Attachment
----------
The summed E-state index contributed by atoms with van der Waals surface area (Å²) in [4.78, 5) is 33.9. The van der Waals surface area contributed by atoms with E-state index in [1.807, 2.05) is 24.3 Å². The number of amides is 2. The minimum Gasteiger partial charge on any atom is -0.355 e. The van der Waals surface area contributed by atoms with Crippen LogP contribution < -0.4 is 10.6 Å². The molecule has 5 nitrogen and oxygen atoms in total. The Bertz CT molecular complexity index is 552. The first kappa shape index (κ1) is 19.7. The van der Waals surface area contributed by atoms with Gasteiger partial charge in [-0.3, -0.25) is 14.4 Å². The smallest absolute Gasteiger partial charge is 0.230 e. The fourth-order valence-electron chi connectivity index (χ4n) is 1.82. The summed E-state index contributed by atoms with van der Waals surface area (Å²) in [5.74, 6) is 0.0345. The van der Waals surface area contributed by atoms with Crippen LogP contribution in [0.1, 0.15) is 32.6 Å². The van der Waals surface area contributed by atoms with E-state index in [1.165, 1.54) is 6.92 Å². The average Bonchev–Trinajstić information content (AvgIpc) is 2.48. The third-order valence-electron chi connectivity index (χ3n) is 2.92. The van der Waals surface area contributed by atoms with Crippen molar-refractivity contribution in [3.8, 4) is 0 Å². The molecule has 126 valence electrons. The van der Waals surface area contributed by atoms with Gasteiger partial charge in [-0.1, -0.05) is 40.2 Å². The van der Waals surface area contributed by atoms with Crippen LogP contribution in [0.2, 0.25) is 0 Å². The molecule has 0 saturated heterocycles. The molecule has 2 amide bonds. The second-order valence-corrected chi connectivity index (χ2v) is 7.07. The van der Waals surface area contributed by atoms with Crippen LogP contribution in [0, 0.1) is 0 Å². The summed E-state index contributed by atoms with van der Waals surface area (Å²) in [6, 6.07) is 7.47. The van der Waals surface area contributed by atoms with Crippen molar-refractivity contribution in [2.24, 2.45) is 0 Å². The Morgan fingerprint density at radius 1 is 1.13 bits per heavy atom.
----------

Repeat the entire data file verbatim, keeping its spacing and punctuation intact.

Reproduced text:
The summed E-state index contributed by atoms with van der Waals surface area (Å²) in [4.78, 5) is 33.9. The van der Waals surface area contributed by atoms with E-state index in [1.807, 2.05) is 24.3 Å². The number of amides is 2. The minimum Gasteiger partial charge on any atom is -0.355 e. The van der Waals surface area contributed by atoms with Crippen LogP contribution < -0.4 is 10.6 Å². The molecule has 5 nitrogen and oxygen atoms in total. The Bertz CT molecular complexity index is 552. The first kappa shape index (κ1) is 19.7. The van der Waals surface area contributed by atoms with Gasteiger partial charge in [-0.3, -0.25) is 14.4 Å². The smallest absolute Gasteiger partial charge is 0.230 e. The fourth-order valence-electron chi connectivity index (χ4n) is 1.82. The summed E-state index contributed by atoms with van der Waals surface area (Å²) in [5.74, 6) is 0.0345. The van der Waals surface area contributed by atoms with Crippen LogP contribution in [0.1, 0.15) is 32.6 Å². The van der Waals surface area contributed by atoms with E-state index in [1.165, 1.54) is 6.92 Å². The average Bonchev–Trinajstić information content (AvgIpc) is 2.48. The third-order valence-electron chi connectivity index (χ3n) is 2.92. The van der Waals surface area contributed by atoms with Crippen molar-refractivity contribution in [3.8, 4) is 0 Å². The molecule has 126 valence electrons. The van der Waals surface area contributed by atoms with Gasteiger partial charge in [-0.1, -0.05) is 40.2 Å². The van der Waals surface area contributed by atoms with Crippen LogP contribution in [0.2, 0.25) is 0 Å². The molecule has 0 saturated heterocycles. The molecule has 2 amide bonds. The second-order valence-corrected chi connectivity index (χ2v) is 7.07. The van der Waals surface area contributed by atoms with Crippen LogP contribution in [0, 0.1) is 0 Å². The summed E-state index contributed by atoms with van der Waals surface area (Å²) in [6, 6.07) is 7.47. The van der Waals surface area contributed by atoms with Crippen molar-refractivity contribution in [2.24, 2.45) is 0 Å². The Morgan fingerprint density at radius 1 is 1.13 bits per heavy atom.